UK visas for students will be subject to a number of changes, according to UK immigration minister Damian Green.
Mr Green claimed that the country needs to be "more selective" when choosing who can come to the country to study and how long they can stay on a UK visa.
To this end, he today (December 7th) proposed the introduction of rules to force students to show evidence of academic progression before allowing their UK student visa to be extended, in addition to limits on foreign students' entitlement to work and their ability to bring in dependants. A tougher English language requirement is also to be introduced.
Last month, the immigration minister confirmed that people applying for UK spouse visas will need to pass a basic English test before being allowed into the country.
The exam, in which the applicant must demonstrate a command of English equivalent to that of a six-year-old, is expected to affect around 40,000 people looking to move to the UK from outside of the EU economic area.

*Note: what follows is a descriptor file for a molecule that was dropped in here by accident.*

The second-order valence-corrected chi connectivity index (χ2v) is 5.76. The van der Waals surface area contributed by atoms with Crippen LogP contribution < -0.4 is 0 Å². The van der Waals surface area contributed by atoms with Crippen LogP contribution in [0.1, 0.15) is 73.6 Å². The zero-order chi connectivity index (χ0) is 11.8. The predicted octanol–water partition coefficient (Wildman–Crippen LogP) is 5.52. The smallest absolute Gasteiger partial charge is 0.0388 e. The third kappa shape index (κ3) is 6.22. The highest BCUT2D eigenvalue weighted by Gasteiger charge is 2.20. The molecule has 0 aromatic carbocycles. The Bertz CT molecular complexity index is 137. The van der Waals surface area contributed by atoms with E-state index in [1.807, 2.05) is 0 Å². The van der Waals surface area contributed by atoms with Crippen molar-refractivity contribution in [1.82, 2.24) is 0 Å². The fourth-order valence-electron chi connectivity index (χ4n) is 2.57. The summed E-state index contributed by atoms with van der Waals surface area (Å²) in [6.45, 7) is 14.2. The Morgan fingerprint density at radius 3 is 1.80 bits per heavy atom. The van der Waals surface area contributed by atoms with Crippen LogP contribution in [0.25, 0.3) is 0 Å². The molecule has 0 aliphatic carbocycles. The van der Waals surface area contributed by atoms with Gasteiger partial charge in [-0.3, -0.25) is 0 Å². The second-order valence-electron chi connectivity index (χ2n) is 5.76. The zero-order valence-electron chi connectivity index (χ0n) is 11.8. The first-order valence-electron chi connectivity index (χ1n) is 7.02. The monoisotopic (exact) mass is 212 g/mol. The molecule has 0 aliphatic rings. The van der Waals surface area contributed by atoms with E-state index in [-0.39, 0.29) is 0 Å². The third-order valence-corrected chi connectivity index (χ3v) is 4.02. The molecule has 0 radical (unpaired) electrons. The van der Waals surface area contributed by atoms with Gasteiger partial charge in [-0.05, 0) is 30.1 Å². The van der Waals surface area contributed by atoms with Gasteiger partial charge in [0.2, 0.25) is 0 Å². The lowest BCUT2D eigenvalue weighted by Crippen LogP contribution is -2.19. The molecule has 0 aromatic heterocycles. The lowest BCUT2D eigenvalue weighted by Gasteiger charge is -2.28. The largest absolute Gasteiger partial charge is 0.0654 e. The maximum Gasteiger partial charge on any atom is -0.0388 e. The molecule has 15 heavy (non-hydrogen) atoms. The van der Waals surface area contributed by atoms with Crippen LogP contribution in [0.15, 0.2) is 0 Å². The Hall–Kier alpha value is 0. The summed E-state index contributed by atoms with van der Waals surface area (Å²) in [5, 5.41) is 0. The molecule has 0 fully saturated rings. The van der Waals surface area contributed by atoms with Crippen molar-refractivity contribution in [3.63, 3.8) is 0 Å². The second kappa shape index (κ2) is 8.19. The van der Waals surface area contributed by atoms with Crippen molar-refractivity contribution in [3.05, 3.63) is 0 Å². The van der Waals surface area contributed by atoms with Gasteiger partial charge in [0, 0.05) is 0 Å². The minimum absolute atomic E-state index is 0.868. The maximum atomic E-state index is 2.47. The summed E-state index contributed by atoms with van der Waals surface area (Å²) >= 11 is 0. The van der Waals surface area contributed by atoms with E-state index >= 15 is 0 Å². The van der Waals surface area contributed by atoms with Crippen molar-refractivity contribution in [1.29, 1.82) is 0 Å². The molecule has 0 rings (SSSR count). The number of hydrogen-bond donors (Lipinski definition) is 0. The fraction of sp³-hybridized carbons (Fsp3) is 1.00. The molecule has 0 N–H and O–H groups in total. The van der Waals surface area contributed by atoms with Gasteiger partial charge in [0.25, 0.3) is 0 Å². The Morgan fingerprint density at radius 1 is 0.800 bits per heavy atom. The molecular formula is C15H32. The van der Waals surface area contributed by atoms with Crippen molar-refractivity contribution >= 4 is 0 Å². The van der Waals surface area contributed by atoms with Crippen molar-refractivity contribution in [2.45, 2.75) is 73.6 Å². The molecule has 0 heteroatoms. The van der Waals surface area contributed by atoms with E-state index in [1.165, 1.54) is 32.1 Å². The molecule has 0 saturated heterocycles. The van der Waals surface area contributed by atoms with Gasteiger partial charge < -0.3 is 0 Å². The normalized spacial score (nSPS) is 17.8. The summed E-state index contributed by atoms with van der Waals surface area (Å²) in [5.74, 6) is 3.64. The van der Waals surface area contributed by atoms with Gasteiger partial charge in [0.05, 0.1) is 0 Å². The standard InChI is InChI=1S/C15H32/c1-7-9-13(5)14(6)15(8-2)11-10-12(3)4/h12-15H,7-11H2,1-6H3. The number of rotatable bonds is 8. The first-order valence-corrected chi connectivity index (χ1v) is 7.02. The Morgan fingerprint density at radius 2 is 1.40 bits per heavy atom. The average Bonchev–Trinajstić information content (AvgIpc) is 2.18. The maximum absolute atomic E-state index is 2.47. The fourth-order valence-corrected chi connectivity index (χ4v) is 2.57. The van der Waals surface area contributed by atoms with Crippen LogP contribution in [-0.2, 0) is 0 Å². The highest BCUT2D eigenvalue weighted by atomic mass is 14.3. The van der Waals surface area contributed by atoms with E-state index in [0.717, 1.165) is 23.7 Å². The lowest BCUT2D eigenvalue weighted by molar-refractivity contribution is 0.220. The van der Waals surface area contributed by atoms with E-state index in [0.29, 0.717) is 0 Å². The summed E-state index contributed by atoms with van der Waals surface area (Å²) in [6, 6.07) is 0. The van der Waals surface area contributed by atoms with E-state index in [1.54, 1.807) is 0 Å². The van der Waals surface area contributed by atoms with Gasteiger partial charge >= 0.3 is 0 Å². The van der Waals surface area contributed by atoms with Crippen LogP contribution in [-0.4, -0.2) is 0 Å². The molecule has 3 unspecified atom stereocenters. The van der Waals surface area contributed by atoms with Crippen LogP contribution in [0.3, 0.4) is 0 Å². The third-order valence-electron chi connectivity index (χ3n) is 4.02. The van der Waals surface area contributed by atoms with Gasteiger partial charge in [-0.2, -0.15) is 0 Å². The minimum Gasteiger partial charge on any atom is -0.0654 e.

The UK tier 4 student visa proposals come as the Home Office has launched a public consultation on the reform of the Points Based System for student entry to the UK after revealing that 41 per cent of students entering the country through this route were studying courses which are below degree level.
Mr Green commented: "Today's proposals follow a major review of the system, and are aimed at a more selective system and, crucially, reducing the numbers to meet our target of reducing net migration to sustainable levels."
The Office for National Statistics recently published figures demonstrating that the majority of immigrants to the UK are propelled to enter the country for education.
Indeed, two-thirds of migrants entering the UK each year do so through the student route, the Home Office reported, noting that this is why "it is a key focus for reform".